Meal Stretchers

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Big Ugly Mich
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2008/09/11 11:46:48 (permalink)

Meal Stretchers

I'd like to hear from some of you what you did to stretch the food budget when necessary, or even when not.
post edited by Big Ugly Mich - 2009/11/14 06:41:17
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    Donna Douglass
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    RE: Meal Stretchers 2008/09/11 12:34:47 (permalink)
    Way back in the early days of our lives, when money was scarce, especially just before payday, a bit pot of potato soup always helped get us thru until time to hit the grocery store. We always had potatoes, onions, and milk on hand, and with a bit of butter this was a good hot, hearty meal for us.

    Another sometimes stretcher, was creamed eggs (hard boiled) on toast. That was good also and helped a lot. The "cream" was a simple white sauce seasoned with salt and pepper.

    Donna
    #2
    easy1
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    RE: Meal Stretchers 2008/09/11 12:47:54 (permalink)
    quote:
    Originally posted by Big Ugly Mich

    I'd like to hear from some of you what you did to atretch the food budget when necessary, or even when not.

    I'm always looking to get multiple meals out of one big cooking experience. Like last weekend, I made two meatloafs, one with onion and one without. There were six of us for dinner, each meat loaf was made with about 2 1/2 lbs of beef/pork/veal mixture. Let's just say there was a lot of each leftover, the next night we had meatloaf sandwiches on hoagie rolls, mmm good!

    Two nights later, I scrambled up most of what was left with an onion, some red wine and added two jars of pasta sauce, instant pasta with hearty meat sauce.

    I had two thick slices left on friday night, I was home solo, I scrambled up the remaining meatloaf with some fresh garlic and portabella mushrooms and had a killer pizza for supper.

    I'd say I got good mileage out of 5 lbs of meatloaf.
    #3
    wheregreggeats.com
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    RE: Meal Stretchers 2008/09/11 13:03:31 (permalink)
    I have taken to mixing a lot of shredded veggies (sautéed and cooled) to my meatloaf ... not to stretch, but to enhance.

    Maybe 40 of my meatloaf is ground up carrots, onions and peppers ... Always moist.

    I'm not sure veggies are cheaper than meat.

    #4
    fabulousoyster
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    RE: Meal Stretchers 2008/09/11 13:20:05 (permalink)
    Eat eggs for dinner.
    Make Eggs in Purgatory. Spicy marinara sauce with lots of olive oil, red pepper flakes, garlic in a large saute or frying pan. Crack 6 eggs in carefully in the sauce, cover, simmer low till eggs done in sauce, you can shake pan but obviously, don't stir. Serve with italian bread. Kids love it too, just ease up on the red pepper flakes.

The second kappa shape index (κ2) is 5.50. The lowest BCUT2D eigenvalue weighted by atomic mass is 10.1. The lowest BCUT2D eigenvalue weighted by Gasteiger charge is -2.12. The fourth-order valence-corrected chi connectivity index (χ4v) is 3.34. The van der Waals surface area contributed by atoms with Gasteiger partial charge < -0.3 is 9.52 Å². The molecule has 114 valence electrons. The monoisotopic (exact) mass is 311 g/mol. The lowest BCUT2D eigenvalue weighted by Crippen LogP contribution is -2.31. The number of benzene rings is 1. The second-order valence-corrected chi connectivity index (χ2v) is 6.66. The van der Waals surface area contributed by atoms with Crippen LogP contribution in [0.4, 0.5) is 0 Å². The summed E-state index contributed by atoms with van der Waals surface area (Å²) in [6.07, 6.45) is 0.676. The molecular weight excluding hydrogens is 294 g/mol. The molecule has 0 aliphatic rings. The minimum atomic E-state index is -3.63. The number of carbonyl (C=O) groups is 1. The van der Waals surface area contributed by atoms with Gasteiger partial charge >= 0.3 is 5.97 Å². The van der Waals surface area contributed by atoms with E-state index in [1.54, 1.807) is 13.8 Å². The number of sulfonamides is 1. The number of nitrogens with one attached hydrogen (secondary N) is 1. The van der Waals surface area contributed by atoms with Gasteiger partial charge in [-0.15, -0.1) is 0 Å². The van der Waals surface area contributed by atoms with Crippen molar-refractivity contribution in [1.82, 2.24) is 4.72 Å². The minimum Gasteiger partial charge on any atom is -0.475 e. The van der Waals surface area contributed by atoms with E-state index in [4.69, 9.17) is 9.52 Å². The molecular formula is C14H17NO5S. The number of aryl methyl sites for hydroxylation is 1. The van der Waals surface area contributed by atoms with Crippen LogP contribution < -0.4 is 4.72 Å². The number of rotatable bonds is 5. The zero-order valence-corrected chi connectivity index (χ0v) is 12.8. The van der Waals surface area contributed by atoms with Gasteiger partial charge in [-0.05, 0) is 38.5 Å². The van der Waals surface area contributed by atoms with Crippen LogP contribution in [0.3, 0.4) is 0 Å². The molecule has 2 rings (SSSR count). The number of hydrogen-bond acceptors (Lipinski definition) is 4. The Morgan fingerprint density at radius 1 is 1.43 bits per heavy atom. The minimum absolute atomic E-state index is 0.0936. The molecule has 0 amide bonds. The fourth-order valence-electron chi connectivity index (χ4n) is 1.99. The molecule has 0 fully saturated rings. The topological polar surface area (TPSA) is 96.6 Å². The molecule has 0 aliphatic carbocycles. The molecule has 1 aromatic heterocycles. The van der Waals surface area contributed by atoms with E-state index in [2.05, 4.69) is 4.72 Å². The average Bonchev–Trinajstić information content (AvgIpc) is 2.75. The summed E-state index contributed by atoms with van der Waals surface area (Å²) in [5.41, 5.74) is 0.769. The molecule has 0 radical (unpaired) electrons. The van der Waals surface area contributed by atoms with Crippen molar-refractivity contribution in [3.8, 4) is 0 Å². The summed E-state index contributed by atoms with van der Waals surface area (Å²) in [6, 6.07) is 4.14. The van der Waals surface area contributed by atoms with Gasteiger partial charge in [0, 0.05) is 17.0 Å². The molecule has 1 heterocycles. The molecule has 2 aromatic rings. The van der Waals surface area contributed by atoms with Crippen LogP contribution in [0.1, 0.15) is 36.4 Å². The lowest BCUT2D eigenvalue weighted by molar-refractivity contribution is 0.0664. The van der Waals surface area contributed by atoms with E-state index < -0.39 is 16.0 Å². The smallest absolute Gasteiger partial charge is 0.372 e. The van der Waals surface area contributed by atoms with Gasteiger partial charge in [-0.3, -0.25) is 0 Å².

#5
    WarToad
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    RE: Meal Stretchers 2008/09/11 13:28:31 (permalink)
    I know this sounds odd, and possiby blasphomous... but I take a block of silken tofu and mix it into my meatloaf mix. The flavor is so extremely mild, the meatloaf flavor overwhelms it and you taste no soy. It's mostly soy protein and water, so my meatloaf comes out very moist, and it even lightens the texture up.

    I have a lot of tofu haters in my family and friend circle, so I dont even tell them I do this and they all love the meatloaf.

    The ket is "silken" tofu. It completely melds into the meat. Any of the firm tofu's hold up and don't incorporate very well.
    #6
    tcrouzer
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    RE: Meal Stretchers 2008/09/11 14:06:11 (permalink)
    Beans! Southerners love our beans, usually pintos at my house. The basic meal is beans (cooked with a ham hock or even a smoked turkey wing), greens (collards, turnip greens, cabbage, etc.) and cornbread. If you add sliced ripe tomatoes, cucumber and onions in vinegar, and some homemade applesauce, you have a delicious meal fit for any king/queen.

    A family favorite meal stretcher is cooked elbow macaroni mixed with a can of stewed tomatoes, a little sugar and butter, salt and pepper, heat until the tomatoes are cooked down somewhat.

    I like to really stretch a nice large hen: simmer in a large pot with chicken broth added to the water, a rib of celery, a carrot, and a hunk of onion; let it cool in the pot then remove all the meat from the bones, but keep the carcass. Make chicken and dumplings with a third of the meat, make a chicken casserole with another third of the meat, and make a big pot of chicken noodle soup with the broth, the last bits of meat, and the bones. If you are really stretching that bird and have a small family, you might get a fourth meal with this plan.